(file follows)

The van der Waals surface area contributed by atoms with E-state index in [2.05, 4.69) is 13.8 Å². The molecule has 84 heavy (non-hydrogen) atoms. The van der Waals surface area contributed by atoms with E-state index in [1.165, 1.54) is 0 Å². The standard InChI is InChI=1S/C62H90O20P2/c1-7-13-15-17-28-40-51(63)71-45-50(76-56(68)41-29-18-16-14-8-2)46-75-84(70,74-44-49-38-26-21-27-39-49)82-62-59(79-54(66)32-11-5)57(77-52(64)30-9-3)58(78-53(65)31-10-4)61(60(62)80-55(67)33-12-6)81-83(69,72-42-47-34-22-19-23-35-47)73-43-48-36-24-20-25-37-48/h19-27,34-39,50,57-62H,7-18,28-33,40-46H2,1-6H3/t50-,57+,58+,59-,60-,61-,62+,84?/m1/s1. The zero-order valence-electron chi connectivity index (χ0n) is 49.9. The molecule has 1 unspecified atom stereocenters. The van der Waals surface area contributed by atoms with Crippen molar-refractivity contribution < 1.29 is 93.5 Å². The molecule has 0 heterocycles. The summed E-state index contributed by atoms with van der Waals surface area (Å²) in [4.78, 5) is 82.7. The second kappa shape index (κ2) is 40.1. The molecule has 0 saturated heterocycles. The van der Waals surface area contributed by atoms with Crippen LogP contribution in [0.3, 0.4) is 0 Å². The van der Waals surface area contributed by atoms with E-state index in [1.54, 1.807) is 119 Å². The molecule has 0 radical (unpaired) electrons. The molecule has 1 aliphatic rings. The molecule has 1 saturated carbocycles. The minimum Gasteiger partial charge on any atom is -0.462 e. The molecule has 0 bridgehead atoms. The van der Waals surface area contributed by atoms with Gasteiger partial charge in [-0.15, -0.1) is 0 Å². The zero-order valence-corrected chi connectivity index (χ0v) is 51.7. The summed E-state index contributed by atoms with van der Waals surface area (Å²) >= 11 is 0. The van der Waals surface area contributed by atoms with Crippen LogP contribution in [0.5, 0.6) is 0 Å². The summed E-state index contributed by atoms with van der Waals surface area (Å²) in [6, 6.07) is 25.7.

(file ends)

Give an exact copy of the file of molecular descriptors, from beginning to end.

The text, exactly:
The van der Waals surface area contributed by atoms with E-state index in [2.05, 4.69) is 13.8 Å². The molecule has 84 heavy (non-hydrogen) atoms. The van der Waals surface area contributed by atoms with E-state index in [1.165, 1.54) is 0 Å². The standard InChI is InChI=1S/C62H90O20P2/c1-7-13-15-17-28-40-51(63)71-45-50(76-56(68)41-29-18-16-14-8-2)46-75-84(70,74-44-49-38-26-21-27-39-49)82-62-59(79-54(66)32-11-5)57(77-52(64)30-9-3)58(78-53(65)31-10-4)61(60(62)80-55(67)33-12-6)81-83(69,72-42-47-34-22-19-23-35-47)73-43-48-36-24-20-25-37-48/h19-27,34-39,50,57-62H,7-18,28-33,40-46H2,1-6H3/t50-,57+,58+,59-,60-,61-,62+,84?/m1/s1. The zero-order valence-electron chi connectivity index (χ0n) is 49.9. The molecule has 1 unspecified atom stereocenters. The van der Waals surface area contributed by atoms with Crippen molar-refractivity contribution < 1.29 is 93.5 Å². The molecule has 0 heterocycles. The summed E-state index contributed by atoms with van der Waals surface area (Å²) in [4.78, 5) is 82.7. The second kappa shape index (κ2) is 40.1. The molecule has 0 saturated heterocycles. The van der Waals surface area contributed by atoms with Crippen LogP contribution in [0.3, 0.4) is 0 Å². The van der Waals surface area contributed by atoms with E-state index in [1.54, 1.807) is 119 Å². The molecule has 0 radical (unpaired) electrons. The molecule has 1 aliphatic rings. The molecule has 1 saturated carbocycles. The minimum Gasteiger partial charge on any atom is -0.462 e. The molecule has 0 bridgehead atoms. The van der Waals surface area contributed by atoms with Gasteiger partial charge in [-0.15, -0.1) is 0 Å². The zero-order valence-corrected chi connectivity index (χ0v) is 51.7. The summed E-state index contributed by atoms with van der Waals surface area (Å²) >= 11 is 0. The van der Waals surface area contributed by atoms with Crippen LogP contribution in [0.5, 0.6) is 0 Å². The summed E-state index contributed by atoms with van der Waals surface area (Å²) in [6, 6.07) is 25.7.